Like Pericles, Lincoln praised the uniqueness of the State’s commitment to democracy by stating, “..a new nation, conceived in liberty and dedicated to the proposition that all men are created equal…government of the people, by the people, and for the people…” Like Pericles, Lincoln Addresses the heavy emotional burdens carried by speakers on such occasions, “…we cannot dedicate, we cannot consecrate, we cannot hallow this ground.” And ultimately, like Pericles, Lincoln exhorts the survivors to vindicate the dead by emulating their deeds, “It is for us the living, rather, to be dedicated here to the great task remaining before us.”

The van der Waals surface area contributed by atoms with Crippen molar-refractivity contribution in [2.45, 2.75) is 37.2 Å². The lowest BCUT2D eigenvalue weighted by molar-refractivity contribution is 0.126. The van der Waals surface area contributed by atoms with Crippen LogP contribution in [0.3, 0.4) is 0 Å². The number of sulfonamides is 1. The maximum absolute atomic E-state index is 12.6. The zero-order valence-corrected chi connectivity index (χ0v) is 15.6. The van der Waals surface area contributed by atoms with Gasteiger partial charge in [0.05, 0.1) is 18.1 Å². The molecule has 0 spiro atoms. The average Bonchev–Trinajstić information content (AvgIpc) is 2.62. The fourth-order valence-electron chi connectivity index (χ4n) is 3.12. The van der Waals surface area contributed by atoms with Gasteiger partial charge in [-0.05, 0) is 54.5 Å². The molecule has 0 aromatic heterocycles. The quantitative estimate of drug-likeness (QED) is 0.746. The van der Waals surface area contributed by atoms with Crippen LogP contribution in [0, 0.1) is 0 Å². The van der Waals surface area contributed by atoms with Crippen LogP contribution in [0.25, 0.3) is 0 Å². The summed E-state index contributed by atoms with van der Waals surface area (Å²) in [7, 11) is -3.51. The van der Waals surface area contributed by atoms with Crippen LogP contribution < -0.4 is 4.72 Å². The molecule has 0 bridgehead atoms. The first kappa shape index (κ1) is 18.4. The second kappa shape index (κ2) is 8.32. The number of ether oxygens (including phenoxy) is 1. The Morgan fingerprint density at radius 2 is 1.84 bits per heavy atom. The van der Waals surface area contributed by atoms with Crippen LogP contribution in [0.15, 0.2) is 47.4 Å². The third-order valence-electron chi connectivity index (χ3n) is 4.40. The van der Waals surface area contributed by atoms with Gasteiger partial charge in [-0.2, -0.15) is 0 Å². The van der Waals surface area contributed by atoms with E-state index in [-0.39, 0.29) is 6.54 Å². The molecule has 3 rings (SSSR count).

Speech is an act, and a powerful one at that. Despite any appeals to humility, great speeches and great speakers like Abraham Lincoln, and like Pericles before him, are always remembered. The Gettysburg Address is regarded as one of the greatest, most concise, yet most influential statements of national purpose on record. In two minutes, Lincoln reiterated the principles of human equality espoused by the Declaration of Independence. He equated the Civil War with a struggle for the preservation of the Union that had been rent asunder by the secession of the southern states. At the same time he redefined the war to be more than just a partisan political struggle to preserve the Union and federal authority over states, but also to preserve the very paradigm in which partisan struggles could be moderated by a fair democratic process for generations to come; another parallel to Athenian history. We all know the final outcome. The Union Army pressed the advantage and eventually won the war. And a year-and-a-half after speaking at Gettysburg, Lincoln was assassinated.